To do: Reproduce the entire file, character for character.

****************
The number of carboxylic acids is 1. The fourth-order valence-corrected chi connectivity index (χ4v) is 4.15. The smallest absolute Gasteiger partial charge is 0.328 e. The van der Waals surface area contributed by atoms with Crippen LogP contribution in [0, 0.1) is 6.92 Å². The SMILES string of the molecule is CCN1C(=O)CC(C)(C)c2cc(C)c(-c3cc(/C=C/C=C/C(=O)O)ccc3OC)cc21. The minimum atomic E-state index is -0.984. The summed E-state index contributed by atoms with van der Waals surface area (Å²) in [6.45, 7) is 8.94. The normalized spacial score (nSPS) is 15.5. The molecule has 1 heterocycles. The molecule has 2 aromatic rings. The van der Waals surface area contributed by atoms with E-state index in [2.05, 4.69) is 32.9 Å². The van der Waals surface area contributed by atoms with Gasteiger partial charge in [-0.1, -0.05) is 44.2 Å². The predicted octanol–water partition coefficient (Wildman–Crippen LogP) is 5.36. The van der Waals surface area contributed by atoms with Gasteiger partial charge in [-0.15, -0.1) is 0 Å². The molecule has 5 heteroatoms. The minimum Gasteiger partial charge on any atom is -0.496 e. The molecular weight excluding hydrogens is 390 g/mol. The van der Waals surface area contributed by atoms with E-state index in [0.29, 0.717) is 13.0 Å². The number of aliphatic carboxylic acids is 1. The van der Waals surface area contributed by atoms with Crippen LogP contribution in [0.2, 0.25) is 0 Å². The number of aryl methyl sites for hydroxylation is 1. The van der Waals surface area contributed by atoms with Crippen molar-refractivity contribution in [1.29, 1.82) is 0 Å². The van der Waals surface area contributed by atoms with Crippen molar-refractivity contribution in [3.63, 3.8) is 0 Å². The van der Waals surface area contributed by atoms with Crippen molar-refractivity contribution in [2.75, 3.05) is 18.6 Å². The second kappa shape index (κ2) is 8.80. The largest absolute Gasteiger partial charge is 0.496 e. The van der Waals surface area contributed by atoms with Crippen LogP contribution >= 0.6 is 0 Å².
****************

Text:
The number of carboxylic acids is 1. The fourth-order valence-corrected chi connectivity index (χ4v) is 4.15. The smallest absolute Gasteiger partial charge is 0.328 e. The van der Waals surface area contributed by atoms with Crippen LogP contribution in [0, 0.1) is 6.92 Å². The SMILES string of the molecule is CCN1C(=O)CC(C)(C)c2cc(C)c(-c3cc(/C=C/C=C/C(=O)O)ccc3OC)cc21. The minimum atomic E-state index is -0.984. The summed E-state index contributed by atoms with van der Waals surface area (Å²) in [6.45, 7) is 8.94. The normalized spacial score (nSPS) is 15.5. The molecule has 1 heterocycles. The molecule has 2 aromatic rings. The van der Waals surface area contributed by atoms with E-state index in [2.05, 4.69) is 32.9 Å². The van der Waals surface area contributed by atoms with Gasteiger partial charge in [-0.1, -0.05) is 44.2 Å². The predicted octanol–water partition coefficient (Wildman–Crippen LogP) is 5.36. The van der Waals surface area contributed by atoms with Gasteiger partial charge in [-0.15, -0.1) is 0 Å². The molecule has 5 heteroatoms. The minimum Gasteiger partial charge on any atom is -0.496 e. The molecular weight excluding hydrogens is 390 g/mol. The van der Waals surface area contributed by atoms with E-state index in [0.29, 0.717) is 13.0 Å². The number of aliphatic carboxylic acids is 1. The van der Waals surface area contributed by atoms with Crippen LogP contribution in [0.2, 0.25) is 0 Å². The number of aryl methyl sites for hydroxylation is 1. The van der Waals surface area contributed by atoms with Crippen molar-refractivity contribution in [1.29, 1.82) is 0 Å². The van der Waals surface area contributed by atoms with Crippen molar-refractivity contribution in [3.63, 3.8) is 0 Å². The van der Waals surface area contributed by atoms with Crippen molar-refractivity contribution in [2.75, 3.05) is 18.6 Å². The second kappa shape index (κ2) is 8.80. The largest absolute Gasteiger partial charge is 0.496 e. The van der Waals surface area contributed by atoms with Crippen LogP contribution >= 0.6 is 0 Å².